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Top three ways CSOs fail their organizations

Top three ways CSOs fail their organizations 

The best CSOs are those that also have a keen understanding of their company’s business, according to Dave Mahon, chief security officer for American telecommunications company CenturyLink Inc. 

In Canada, CenturyLink offers managed hybrid IT offerings including cloud, data centre colocation, managed hosting and network services and solutions. 

Dave Mahon CenturyLink

 “The CSO needs to understand the strategies approved by the board of directors so that he or she can develop and implement a security strategy that can help them achieve their business objective and protect the company assets,” he said.

For Mahon, this means there’s a lot on his plate. He is responsible for CenturyLink’s enterprise-wide security strategy, information security, cyber defense, critical infrastructure protection, physical security, network fraud and abuse, industrial security, international travel security, threat intelligence, workplace violence prevention, executive protection, investigations, and liaison with the National Security Telecommunications Advisory Council (NSTAC), National Cybersecurity and Communications Integration Center (NCCIC), as well as federal and state law enforcement and homeland security agencies.

Prior to entering the private sector, Mahon was a supervisory special agent with the Federal Bureau of Investigation. He was responsible for investigating violations of federal statutes in which the Internet, computer systems, and networks were exploited as the targets of terrorist organizations, foreign government-sponsored intelligence operations or criminal activities.

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In a recent interview with IT in Canada, Mahon discussed the growing cyber threats that companies face today and the key reasons why some CSOs fail to protect their organizations adequately.

According to Mahon businesses today face three main security threats:

  • Distributed denial of service (DDOS) attacks from lone hackers and hacker groups that could be supported by criminal rings or nation states
  • A spike and ransomware attacks
  • Crime-as-a-service and rent-a-botnet

Organizations continue to face the threat of Website defacement and disinformation hacks, and they can also look forward to the looming security nightmare brought about by the Internet of Things which will result in billions of devices hooked up to the internet.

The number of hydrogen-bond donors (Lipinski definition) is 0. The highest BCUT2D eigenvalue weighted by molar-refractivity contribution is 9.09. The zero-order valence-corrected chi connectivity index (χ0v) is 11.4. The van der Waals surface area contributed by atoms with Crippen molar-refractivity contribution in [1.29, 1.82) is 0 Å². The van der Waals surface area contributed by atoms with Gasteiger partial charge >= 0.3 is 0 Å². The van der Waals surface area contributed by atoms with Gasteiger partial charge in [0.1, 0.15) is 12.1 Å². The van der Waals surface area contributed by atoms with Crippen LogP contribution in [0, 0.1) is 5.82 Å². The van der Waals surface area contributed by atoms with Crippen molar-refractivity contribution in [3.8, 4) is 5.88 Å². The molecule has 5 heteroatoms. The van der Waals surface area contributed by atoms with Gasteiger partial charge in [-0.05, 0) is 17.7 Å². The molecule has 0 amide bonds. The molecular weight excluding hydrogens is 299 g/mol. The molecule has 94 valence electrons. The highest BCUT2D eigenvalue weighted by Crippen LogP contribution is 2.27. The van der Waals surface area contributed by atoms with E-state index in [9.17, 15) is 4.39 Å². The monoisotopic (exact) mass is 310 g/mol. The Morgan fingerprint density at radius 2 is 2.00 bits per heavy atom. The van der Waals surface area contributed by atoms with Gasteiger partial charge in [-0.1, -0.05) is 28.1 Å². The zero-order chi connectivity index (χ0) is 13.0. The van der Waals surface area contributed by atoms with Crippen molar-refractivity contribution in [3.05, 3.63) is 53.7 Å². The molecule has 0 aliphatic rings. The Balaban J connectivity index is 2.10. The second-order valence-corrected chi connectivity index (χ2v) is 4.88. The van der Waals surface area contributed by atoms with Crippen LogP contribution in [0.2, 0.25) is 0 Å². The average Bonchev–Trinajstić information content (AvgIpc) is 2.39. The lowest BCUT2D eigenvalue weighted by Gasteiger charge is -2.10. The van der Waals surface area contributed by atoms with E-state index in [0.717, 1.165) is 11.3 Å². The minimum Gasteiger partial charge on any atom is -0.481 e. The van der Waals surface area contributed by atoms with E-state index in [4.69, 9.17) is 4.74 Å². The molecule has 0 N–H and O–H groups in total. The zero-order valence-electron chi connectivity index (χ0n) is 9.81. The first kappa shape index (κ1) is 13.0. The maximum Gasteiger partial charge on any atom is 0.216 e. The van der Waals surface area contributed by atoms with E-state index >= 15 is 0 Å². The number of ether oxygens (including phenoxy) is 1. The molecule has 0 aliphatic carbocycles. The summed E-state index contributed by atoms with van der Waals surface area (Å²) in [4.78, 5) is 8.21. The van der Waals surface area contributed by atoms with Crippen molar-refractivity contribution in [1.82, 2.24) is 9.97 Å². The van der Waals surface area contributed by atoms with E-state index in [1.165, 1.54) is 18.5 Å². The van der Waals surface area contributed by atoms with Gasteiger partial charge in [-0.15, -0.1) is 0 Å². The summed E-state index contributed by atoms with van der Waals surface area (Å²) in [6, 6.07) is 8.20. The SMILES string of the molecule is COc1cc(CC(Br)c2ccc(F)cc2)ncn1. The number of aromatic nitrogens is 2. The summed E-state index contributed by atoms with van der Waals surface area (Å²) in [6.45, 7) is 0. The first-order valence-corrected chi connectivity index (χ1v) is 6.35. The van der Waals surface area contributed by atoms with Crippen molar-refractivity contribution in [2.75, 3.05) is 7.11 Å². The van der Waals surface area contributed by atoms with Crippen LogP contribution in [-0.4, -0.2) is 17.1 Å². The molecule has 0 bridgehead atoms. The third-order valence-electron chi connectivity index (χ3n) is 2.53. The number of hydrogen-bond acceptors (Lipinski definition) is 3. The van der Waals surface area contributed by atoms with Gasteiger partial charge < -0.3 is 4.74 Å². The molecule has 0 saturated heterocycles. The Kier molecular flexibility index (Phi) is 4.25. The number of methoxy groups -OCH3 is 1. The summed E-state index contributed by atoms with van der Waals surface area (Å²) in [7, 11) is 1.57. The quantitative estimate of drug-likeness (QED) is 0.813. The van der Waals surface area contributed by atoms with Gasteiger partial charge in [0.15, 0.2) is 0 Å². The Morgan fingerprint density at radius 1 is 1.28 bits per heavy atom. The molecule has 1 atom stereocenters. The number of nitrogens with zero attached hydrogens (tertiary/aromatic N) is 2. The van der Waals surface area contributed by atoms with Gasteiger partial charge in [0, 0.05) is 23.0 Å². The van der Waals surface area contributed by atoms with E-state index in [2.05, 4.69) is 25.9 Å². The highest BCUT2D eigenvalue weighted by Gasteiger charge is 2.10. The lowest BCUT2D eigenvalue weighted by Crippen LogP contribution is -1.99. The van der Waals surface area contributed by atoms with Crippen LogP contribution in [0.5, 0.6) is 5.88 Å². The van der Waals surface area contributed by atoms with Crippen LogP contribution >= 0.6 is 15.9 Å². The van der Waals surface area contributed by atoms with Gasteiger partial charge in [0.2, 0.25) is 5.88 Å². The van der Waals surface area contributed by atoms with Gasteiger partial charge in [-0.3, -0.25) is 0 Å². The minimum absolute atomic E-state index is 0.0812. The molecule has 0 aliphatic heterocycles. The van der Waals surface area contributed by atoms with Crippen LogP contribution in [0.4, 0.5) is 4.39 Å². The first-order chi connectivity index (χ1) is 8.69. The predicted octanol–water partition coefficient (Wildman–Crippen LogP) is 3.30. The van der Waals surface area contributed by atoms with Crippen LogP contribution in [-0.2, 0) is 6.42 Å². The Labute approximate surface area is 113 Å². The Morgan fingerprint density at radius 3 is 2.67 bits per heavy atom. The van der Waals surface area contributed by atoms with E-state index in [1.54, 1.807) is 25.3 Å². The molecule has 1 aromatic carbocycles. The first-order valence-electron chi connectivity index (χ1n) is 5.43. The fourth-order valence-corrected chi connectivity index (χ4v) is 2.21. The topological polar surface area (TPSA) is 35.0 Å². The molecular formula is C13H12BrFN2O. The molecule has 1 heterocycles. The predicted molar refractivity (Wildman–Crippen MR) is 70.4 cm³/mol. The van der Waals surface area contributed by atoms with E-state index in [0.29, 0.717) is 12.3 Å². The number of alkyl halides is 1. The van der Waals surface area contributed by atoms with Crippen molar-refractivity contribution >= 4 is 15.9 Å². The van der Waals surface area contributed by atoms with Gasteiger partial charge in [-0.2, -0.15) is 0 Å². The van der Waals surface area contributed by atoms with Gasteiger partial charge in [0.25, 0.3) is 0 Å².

Mahon cited these three factors that weaken that undermine a CSO’s capabilities:

Stuck on tech – Mahon said that many CSO’s tend to adopt a technology solution focus instead of a threat-focused approach when dealing with security risks.

“Their solution to a problem is to throw money and technology at it,” he said. “Instead they should be focusing on the adversary.”

When CSOs take the time to understand the threats and threat actors around them, the will have a clear view of how to protect their company assets proactively, said Mahon.

If you do not know what threat you are protecting your assets from, you will have an even murkier idea of what type of protection you need.

Having no enterprise-wide strategy – CSOs need to think about security in terms that go beyond the IT department and the data centre, said Mahon. As a senior executive of the company, they have to view security from the point of the c-suite.

In other words, the CSO is expected to provide leadership in identifying, prioritizing and assessing security risks. The CSO has to direct the company-wide efforts that cover security. The CSO’s mandate covers both technical and business aspects so the CSO also needs to lead in the planning and management of areas such as disaster recovery and business continuity.

“The CSO need to map the computing security environment to that of the company’s business environment,” said Mahon.

Failing to appreciate cyber risk management responsibility – The successful CSO is able to talk the language of the C-suite, said Mahon.

This doesn’t only mean that CSOs need to bone up on their boardroom jargon. CSO also need to develop a broader view of cyber risk.

For example, an IT manager could see a cyberattack as something that opens up the company’s databases to hackers. A C-level executive could see it as a PR fiasco or a litigation nightmare.

This final advice speaks just how broadly the role of the CSO has evolved over the years.

“Today, cyber risk management has become more of a risk management discipline,” said Mahon. “Think of risk broadly to encompass stuff like litigation. You’re not only preventing attacks, you also need to prove you’re doing it right, you need to provide evidence in court that your security program was adequate.”

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